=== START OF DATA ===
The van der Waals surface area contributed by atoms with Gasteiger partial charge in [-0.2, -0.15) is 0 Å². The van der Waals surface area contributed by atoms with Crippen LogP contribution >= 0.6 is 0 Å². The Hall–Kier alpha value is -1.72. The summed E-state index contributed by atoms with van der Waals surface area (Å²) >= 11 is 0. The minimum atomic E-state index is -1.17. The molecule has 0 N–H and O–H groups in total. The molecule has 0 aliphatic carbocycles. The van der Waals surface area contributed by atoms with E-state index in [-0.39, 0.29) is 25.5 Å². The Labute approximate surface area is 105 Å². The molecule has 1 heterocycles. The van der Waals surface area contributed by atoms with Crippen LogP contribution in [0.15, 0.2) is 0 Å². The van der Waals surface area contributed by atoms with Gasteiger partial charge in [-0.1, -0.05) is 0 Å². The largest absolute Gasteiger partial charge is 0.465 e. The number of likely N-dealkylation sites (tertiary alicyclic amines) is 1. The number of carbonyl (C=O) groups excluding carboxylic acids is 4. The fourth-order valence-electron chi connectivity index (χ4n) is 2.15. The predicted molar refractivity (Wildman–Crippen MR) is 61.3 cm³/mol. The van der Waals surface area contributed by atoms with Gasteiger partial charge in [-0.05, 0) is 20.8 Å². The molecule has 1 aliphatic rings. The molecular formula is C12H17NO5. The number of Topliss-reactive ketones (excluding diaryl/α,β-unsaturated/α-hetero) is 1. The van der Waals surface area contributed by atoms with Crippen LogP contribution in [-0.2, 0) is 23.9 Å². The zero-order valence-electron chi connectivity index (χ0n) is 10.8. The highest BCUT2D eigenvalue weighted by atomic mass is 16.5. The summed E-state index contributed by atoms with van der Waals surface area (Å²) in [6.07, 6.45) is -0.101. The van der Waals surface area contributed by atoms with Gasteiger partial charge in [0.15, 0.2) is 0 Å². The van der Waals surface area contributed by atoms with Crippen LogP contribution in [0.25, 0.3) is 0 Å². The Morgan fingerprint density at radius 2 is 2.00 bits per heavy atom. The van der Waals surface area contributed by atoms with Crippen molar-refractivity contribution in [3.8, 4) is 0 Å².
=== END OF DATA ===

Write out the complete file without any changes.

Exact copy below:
The van der Waals surface area contributed by atoms with Gasteiger partial charge in [-0.2, -0.15) is 0 Å². The van der Waals surface area contributed by atoms with Crippen LogP contribution >= 0.6 is 0 Å². The Hall–Kier alpha value is -1.72. The summed E-state index contributed by atoms with van der Waals surface area (Å²) >= 11 is 0. The minimum atomic E-state index is -1.17. The molecule has 0 N–H and O–H groups in total. The molecule has 0 aliphatic carbocycles. The van der Waals surface area contributed by atoms with E-state index in [-0.39, 0.29) is 25.5 Å². The Labute approximate surface area is 105 Å². The molecule has 1 heterocycles. The van der Waals surface area contributed by atoms with Crippen LogP contribution in [0.15, 0.2) is 0 Å². The van der Waals surface area contributed by atoms with Gasteiger partial charge in [-0.1, -0.05) is 0 Å². The largest absolute Gasteiger partial charge is 0.465 e. The number of likely N-dealkylation sites (tertiary alicyclic amines) is 1. The number of carbonyl (C=O) groups excluding carboxylic acids is 4. The fourth-order valence-electron chi connectivity index (χ4n) is 2.15. The predicted molar refractivity (Wildman–Crippen MR) is 61.3 cm³/mol. The van der Waals surface area contributed by atoms with Gasteiger partial charge in [-0.05, 0) is 20.8 Å². The molecule has 1 aliphatic rings. The molecular formula is C12H17NO5. The number of Topliss-reactive ketones (excluding diaryl/α,β-unsaturated/α-hetero) is 1. The van der Waals surface area contributed by atoms with Crippen LogP contribution in [-0.2, 0) is 23.9 Å². The zero-order valence-electron chi connectivity index (χ0n) is 10.8. The highest BCUT2D eigenvalue weighted by atomic mass is 16.5. The summed E-state index contributed by atoms with van der Waals surface area (Å²) in [6.07, 6.45) is -0.101. The van der Waals surface area contributed by atoms with Gasteiger partial charge in [0.15, 0.2) is 0 Å². The van der Waals surface area contributed by atoms with Crippen LogP contribution in [0.25, 0.3) is 0 Å². The Morgan fingerprint density at radius 2 is 2.00 bits per heavy atom. The van der Waals surface area contributed by atoms with Crippen molar-refractivity contribution in [3.8, 4) is 0 Å².